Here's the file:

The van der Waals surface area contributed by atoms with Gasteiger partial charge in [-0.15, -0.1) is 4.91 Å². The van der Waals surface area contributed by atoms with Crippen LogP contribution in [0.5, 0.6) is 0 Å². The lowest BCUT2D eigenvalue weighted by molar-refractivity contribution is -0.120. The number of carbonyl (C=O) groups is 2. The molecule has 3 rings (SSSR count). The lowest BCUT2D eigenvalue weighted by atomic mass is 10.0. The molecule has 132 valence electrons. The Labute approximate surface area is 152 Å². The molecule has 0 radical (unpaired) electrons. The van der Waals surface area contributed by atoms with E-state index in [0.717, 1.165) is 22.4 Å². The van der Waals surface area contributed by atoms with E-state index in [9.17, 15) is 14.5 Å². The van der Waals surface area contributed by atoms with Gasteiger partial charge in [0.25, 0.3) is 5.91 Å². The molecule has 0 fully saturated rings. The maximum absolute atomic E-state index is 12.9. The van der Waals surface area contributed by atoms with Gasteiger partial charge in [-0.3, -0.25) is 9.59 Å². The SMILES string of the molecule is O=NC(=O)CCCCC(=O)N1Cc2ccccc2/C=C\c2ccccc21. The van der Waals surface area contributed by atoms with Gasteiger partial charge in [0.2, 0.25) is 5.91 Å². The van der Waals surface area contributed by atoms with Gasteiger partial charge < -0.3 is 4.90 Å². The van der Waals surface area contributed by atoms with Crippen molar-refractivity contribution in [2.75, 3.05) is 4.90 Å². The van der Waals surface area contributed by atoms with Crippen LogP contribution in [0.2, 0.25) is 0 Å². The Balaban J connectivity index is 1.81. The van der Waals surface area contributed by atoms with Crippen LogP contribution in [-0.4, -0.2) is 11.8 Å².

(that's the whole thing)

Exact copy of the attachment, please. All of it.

The van der Waals surface area contributed by atoms with Gasteiger partial charge in [-0.15, -0.1) is 4.91 Å². The van der Waals surface area contributed by atoms with Crippen LogP contribution in [0.5, 0.6) is 0 Å². The lowest BCUT2D eigenvalue weighted by molar-refractivity contribution is -0.120. The number of carbonyl (C=O) groups is 2. The molecule has 3 rings (SSSR count). The lowest BCUT2D eigenvalue weighted by atomic mass is 10.0. The molecule has 132 valence electrons. The Labute approximate surface area is 152 Å². The molecule has 0 radical (unpaired) electrons. The van der Waals surface area contributed by atoms with E-state index in [0.717, 1.165) is 22.4 Å². The van der Waals surface area contributed by atoms with E-state index in [9.17, 15) is 14.5 Å². The van der Waals surface area contributed by atoms with Gasteiger partial charge in [0.25, 0.3) is 5.91 Å². The molecule has 0 fully saturated rings. The maximum absolute atomic E-state index is 12.9. The van der Waals surface area contributed by atoms with Gasteiger partial charge in [-0.3, -0.25) is 9.59 Å². The SMILES string of the molecule is O=NC(=O)CCCCC(=O)N1Cc2ccccc2/C=C\c2ccccc21. The van der Waals surface area contributed by atoms with Gasteiger partial charge in [0.2, 0.25) is 5.91 Å². The van der Waals surface area contributed by atoms with Gasteiger partial charge < -0.3 is 4.90 Å². The van der Waals surface area contributed by atoms with Crippen molar-refractivity contribution in [2.75, 3.05) is 4.90 Å². The van der Waals surface area contributed by atoms with Crippen LogP contribution in [0.2, 0.25) is 0 Å². The Balaban J connectivity index is 1.81. The van der Waals surface area contributed by atoms with Crippen LogP contribution in [-0.4, -0.2) is 11.8 Å².